Hit the “Copy Curl” link, which will copy a URL with the parameters you need to programmatically make the same request you just made manually through the web page. It should have copied a string that looks similar to the following into your clipboard.

The important part is the Authorization argument, which we’ll need to make the same request from our Python code. Copy the whole token, including Bearer into your config.py file, which should now look similar to the following:

bot_token = "14438024:AAGI6Kh8ew4wUf9-vbqtb3S4sIM7nDlcXj3"

apiai_bearer = "Bearer a5f2cc620de338048334f68aaa1219ff"

Add the following line to the top of your currencybot.py file:

from datetime import datetime

And add a parse_conversion_query() function below in the same file, as follows:

This reconstructs the cURL command that we copied from the api.ai site for Python. Note that the v=20150910 in the url_template is fixed and should not be updated for the current date. This selects the current version of the api.ai API. We omit the optional timezone argument but use datetime.now() as a unique sessionId.

Now we can pass a natural language query to the api.ai API (if you think that’s difficult to say, just look at the url_template which contains api.api.ai/api/!) It will work out what the user wants in terms of quantity, from-currency and to-currency, and return structured JSON for our bot to parse. Remember that api.ai doesn’t do the actual conversion–its only role is to extract the components we need from a natural language query, so we’ll pass these pieces to the fixer.io API as before. Update the handle_message() function to use our new NLU parser. It should look as follows:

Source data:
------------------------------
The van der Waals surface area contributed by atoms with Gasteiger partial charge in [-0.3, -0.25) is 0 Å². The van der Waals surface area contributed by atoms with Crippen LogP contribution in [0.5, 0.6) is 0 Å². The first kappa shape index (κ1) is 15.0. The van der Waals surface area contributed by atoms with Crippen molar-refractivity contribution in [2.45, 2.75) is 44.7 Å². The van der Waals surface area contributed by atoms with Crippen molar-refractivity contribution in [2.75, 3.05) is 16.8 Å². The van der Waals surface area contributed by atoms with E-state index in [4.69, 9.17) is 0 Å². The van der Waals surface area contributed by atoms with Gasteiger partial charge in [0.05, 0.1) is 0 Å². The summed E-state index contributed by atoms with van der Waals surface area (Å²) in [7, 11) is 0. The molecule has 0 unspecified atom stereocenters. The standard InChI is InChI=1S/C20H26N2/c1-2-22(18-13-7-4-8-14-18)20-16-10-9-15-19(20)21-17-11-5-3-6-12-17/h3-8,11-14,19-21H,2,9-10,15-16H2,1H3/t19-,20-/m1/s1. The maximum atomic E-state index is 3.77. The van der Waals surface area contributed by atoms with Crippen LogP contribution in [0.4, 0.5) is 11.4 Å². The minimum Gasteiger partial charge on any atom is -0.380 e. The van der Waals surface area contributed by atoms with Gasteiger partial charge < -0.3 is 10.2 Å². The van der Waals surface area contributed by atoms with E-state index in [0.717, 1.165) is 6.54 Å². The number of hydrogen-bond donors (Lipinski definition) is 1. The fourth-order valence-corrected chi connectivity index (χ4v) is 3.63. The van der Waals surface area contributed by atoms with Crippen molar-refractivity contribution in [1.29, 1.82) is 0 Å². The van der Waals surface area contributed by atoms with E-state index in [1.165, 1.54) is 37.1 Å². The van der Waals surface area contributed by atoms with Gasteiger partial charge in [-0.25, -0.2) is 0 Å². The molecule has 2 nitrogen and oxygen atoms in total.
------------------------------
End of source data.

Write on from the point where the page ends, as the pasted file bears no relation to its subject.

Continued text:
Make sure you’ve saved all your files, and update your deployment again with:

zappa update dev

Testing Our Bot’s AI

Now our bot should be able to convert between currencies based on Natural Language queries such as “How much is 3 usd in Indian Rupees”.

/Users/g/Desktop/small_nlu.png

If this doesn’t work, run zappa tail dev again to look at the error log and figure out what went wrong.

Our bot is by no means perfect, and you should easily be able to find queries that break it and cause unexpected responses, but it can handle a lot more than the strict input format we started with! If you want to teach it to handle queries in specific formats, you can use the api.ai web page to improve your bot’s understanding and pattern recognition.

Conclusion

Serverless computing and Chatbots are both growing in popularity, and in this tutorial you learned how to use both of them.

We showed you how to set up a Telegram Chatbot, make it accessible to the world, and plug in a prebuilt brain.

You can now easily do the same using the other pre-built agents offered by api.ai, or start building your own. You can also look at the other Bot APIs offered by Facebook Messenger, Skype, and many similar platforms to make your Bots accessible to a wider audience.

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Gareth Dwyer

Gareth enjoys writing. His favourite languages are Python and English, but he's not too fussy. He is author of the book "Flask by Example", and plays around with Python, Natural Language Processing, and Machine Learning. You can follow him on Twitter as @sixhobbits.